Thaninayagam Adigal gives a very detailed account of his interviews of them. One such example is given here: Fernand Ponnen, is son of Albert Ponnen and Pauline Karupin. His parents were born in Martinique. He was able to recite some verses from Rama natakam. He had an old printed book of Hari Chandra natakam. His son Henri Ponnen who was 34 when Adigal met was practicing celibacy because he wanted be a pousari. Later he was married and had children and eventually succeeded as pousari as well.

The author of this paper had, during his visit in 2013, met one of his sons, Patrice Ponnen who shared the family photos of his father and grandparents whom Thani Nayagam Adigal had met and interviewed. He remembered, as a child, an Indian catholic father came to their house to meet his father. We went through the 50 page research paper that Adigal published on «Tamil emigration into Martinique”. It was with emotion he went through the book. He was not aware of any postal correspondences between his parents and Adigal. He did say that most of the papers and books were in the possession of his brother in Paris. They are yet to be traced and documented.

Today Tamil language has become extinct here in the West Indies. Only a few who are over 80 years old utter a few words and sentences and that too related to their ancestral religious ceremonies. One of them is Marcel Julina Moutousamy. He is considered as the last Tamil speaking person of Martinique. If some efforts had been taken either by the French government or by Tamil Nadu government, Tamil would have survived in this Island. When the author spoke to Mr Marcel Julina, he expressed his last two wishes: to visit the country of his forefathers and to be able to transmit the language and culture of his Tamil ancestors to the younger generation of Martinique. 

Even though they have lost their culture and the hope of returning home, the Tamil migrants worked hard being loyal to their masters and thereby obtaining some favours. They were allowed to possess pieces of land to build their houses and to cultivate a garden where they would grow the food that they were familiar with like vegetables common in Tamil Nadu such as pavakkai, pirkkankai, murungaikai etc. These vegetables entered into the gastronomical traditions of West Indies carrying the same Tamil names. The traditional spicy sauce preparation Colombo (கொழம்பு) had become the national food of Martinique, an influence of Tamils. Vadai, paniyaram and vundai are common Tamil snacks that the Martinique people of all races enjoy. 

Thani Nayagam Adigal observed that the custom of celebrating Pongal had eventually vanished in these islands. However, it was celebrated by the first two generations. In fact this festival was so important for the first generation of Tamils who migrated here, the French government enacted labour laws in favour of giving four days of paid holidays to all the Tamils in the island in order for them to celebrate Pongal and that this clause should be mentioned in all the work-contracts.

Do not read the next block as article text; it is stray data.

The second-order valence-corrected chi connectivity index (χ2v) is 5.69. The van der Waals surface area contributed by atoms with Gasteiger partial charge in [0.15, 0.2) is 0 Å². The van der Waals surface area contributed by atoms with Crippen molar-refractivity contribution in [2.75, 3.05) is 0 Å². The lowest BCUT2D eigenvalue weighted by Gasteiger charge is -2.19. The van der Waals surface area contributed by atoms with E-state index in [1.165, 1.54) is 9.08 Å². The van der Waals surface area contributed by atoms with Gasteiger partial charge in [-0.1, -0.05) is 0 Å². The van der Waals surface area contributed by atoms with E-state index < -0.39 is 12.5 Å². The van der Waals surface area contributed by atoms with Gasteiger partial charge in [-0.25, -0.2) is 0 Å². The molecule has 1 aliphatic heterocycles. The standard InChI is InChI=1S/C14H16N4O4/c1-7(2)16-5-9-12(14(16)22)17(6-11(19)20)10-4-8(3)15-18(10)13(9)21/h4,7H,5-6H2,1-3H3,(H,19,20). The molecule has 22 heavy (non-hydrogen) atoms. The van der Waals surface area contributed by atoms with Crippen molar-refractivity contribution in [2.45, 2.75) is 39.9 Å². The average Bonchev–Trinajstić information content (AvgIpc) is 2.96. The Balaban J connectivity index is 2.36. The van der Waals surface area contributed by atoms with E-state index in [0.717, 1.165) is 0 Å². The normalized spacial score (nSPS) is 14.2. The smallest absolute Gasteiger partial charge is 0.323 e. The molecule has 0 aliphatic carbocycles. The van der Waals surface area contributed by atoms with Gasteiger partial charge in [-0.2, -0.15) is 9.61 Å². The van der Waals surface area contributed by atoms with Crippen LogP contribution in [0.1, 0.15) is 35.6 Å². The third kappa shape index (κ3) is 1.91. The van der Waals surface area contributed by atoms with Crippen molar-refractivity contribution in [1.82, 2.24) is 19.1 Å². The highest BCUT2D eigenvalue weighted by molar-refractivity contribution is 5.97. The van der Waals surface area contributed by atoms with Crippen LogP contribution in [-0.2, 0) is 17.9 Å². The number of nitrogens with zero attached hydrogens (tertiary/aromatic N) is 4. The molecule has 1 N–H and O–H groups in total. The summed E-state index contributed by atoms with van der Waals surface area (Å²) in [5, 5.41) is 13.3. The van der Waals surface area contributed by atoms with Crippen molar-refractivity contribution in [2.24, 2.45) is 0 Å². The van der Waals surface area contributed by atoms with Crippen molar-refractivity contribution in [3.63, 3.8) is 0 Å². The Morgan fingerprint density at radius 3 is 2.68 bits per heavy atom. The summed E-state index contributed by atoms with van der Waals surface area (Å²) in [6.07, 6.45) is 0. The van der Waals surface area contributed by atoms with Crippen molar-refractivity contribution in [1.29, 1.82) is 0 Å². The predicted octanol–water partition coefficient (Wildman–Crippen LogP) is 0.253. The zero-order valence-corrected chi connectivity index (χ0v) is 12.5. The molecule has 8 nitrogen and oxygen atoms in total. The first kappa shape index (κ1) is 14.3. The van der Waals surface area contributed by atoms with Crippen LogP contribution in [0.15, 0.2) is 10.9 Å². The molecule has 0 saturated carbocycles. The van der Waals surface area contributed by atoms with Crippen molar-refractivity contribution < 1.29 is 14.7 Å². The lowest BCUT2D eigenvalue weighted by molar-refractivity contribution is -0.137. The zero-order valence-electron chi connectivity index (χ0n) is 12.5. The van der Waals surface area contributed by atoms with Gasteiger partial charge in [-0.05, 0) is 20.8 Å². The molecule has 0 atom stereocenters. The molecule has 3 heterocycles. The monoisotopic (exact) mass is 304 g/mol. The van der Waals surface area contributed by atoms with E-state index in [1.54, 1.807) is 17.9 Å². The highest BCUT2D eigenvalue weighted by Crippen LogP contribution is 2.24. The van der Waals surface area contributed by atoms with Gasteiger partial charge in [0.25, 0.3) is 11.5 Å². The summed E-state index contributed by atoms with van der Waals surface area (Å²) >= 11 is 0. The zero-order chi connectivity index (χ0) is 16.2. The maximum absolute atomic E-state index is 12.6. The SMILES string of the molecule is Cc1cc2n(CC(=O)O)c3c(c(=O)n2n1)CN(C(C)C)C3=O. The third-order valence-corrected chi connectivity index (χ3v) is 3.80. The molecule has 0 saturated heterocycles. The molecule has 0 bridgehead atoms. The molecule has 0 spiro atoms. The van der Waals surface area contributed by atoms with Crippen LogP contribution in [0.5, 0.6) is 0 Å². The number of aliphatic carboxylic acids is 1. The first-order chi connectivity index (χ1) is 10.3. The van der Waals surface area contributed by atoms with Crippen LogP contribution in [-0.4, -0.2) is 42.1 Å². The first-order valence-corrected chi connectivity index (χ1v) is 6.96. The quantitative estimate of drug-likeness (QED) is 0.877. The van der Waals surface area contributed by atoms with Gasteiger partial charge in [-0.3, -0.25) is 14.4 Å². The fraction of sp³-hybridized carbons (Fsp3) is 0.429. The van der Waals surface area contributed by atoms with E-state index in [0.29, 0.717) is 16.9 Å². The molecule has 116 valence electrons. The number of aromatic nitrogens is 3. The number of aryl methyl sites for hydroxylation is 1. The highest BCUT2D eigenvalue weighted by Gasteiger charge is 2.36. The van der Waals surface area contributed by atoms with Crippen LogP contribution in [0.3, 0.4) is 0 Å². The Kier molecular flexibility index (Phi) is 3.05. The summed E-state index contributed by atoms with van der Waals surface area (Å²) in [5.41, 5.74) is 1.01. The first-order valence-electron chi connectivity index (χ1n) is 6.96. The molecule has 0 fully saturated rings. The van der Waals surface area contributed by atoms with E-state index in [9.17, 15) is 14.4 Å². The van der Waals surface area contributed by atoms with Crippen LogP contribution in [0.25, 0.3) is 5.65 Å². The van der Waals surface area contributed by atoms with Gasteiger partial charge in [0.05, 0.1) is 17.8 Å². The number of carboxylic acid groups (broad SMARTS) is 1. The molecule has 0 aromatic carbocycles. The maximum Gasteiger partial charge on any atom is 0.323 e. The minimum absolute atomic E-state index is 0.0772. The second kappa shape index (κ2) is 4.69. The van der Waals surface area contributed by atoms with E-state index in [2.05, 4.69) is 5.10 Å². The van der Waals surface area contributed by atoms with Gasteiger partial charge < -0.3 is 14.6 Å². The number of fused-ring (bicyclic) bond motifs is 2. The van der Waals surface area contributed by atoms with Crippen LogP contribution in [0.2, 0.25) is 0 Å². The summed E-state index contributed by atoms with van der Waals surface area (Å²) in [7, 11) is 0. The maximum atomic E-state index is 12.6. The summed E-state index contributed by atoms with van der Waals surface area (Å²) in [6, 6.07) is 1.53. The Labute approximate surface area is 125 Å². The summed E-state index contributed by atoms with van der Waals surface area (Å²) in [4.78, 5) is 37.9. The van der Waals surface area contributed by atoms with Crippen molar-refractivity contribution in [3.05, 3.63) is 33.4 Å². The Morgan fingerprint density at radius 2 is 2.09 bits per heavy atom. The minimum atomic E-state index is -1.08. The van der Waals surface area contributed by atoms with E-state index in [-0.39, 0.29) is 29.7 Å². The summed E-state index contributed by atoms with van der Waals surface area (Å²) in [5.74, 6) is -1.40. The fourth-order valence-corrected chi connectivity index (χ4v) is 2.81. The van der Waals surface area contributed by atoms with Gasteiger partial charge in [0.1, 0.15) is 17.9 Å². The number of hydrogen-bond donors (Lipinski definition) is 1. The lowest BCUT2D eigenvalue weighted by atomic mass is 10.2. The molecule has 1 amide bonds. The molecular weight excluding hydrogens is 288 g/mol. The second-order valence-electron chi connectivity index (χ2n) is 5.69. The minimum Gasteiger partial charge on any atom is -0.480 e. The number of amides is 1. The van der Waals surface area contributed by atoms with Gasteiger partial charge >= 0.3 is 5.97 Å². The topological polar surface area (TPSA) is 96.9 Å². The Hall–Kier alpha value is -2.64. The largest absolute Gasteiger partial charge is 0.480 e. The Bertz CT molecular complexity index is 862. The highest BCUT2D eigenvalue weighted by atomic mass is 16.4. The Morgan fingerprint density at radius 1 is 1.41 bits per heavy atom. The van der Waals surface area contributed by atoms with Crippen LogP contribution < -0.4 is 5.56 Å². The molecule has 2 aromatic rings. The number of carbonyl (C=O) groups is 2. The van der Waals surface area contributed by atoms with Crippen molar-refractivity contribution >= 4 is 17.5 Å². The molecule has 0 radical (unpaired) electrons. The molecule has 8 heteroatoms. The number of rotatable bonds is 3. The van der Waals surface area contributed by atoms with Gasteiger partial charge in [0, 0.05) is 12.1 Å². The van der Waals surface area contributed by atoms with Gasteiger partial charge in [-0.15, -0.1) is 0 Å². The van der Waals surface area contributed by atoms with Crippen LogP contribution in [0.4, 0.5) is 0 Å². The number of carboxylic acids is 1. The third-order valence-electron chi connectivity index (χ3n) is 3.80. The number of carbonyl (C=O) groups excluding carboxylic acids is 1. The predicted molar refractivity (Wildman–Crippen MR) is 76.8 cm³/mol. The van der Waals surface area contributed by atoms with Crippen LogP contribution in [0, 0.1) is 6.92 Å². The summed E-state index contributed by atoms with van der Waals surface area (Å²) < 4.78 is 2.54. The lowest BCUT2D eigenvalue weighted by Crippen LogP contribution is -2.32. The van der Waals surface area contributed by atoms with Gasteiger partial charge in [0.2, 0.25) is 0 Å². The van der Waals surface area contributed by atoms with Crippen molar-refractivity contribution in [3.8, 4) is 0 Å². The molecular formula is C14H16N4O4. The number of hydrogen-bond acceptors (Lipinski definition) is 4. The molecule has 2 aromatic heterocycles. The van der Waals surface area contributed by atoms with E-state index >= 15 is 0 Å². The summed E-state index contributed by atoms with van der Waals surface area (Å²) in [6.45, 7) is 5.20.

Adigal refers to an article that was written by a plantation owner and published in the local journal "Marinique Monitor «in 1855 where a detailed description was given on how Pongal was celebrated in Marinique by the newly arrived Tamil people. Adigal also mentions that Pongal was not celebrated after two generations. As of today, the pongal was not celebrated for more than a century there. The author of this paper, since his visit to the Martinique Island, made a series of efforts so that the Pongal is celebrated once again. After discussing with various associations and groups, arrangements are underway to celebrate Pongal in Martinique after an interval of almost one century. Martinique will witness the overflowing of Pongal on 18th January this year at the Mariamman temple in Trinity, Martinique.

The Tamil people of Martinique and their loyalty to their masters have resulted in fair compensation for them. When the plantation owners left their plantations either they donated their land or sold them at very low prices to the Tamil people. Some of them who were able to save money prudently bought these lands. The Author met several Tamils owning plantations of fertile land where they cultivated Banana and sugarcane.

The Tamils who were supressed for so many years started enjoying some prosperity for the past 20 years owning small and medium-size companies in the field of transports, construction and related industries. They have grown up in the social ladder to be the employers where they employ people of African origin and other immigrants. All the sacrifices made by their forefathers bore the fruit by way of receiving higher education for their children and grandchildren offered by the French Republic, and thereby obtaining higher positions as professors, doctors and engineers. Some of them have entered into National politics and have served as members of French Parliament and Ministers. Current Governor (President) of Martinique is also of Tamil Origin. 

Their affiliation to India, which receives reverence by all walks of life, gives them also an enviable social status. In the recent years one can notice a few people of West Indies started visiting and discovering the homeland of their forefathers. Eventually they will be interested in visiting Countries like Malaysia and Singapore to discover other Tamil Diaspora.
                                                          The Author =  SamVijay (France)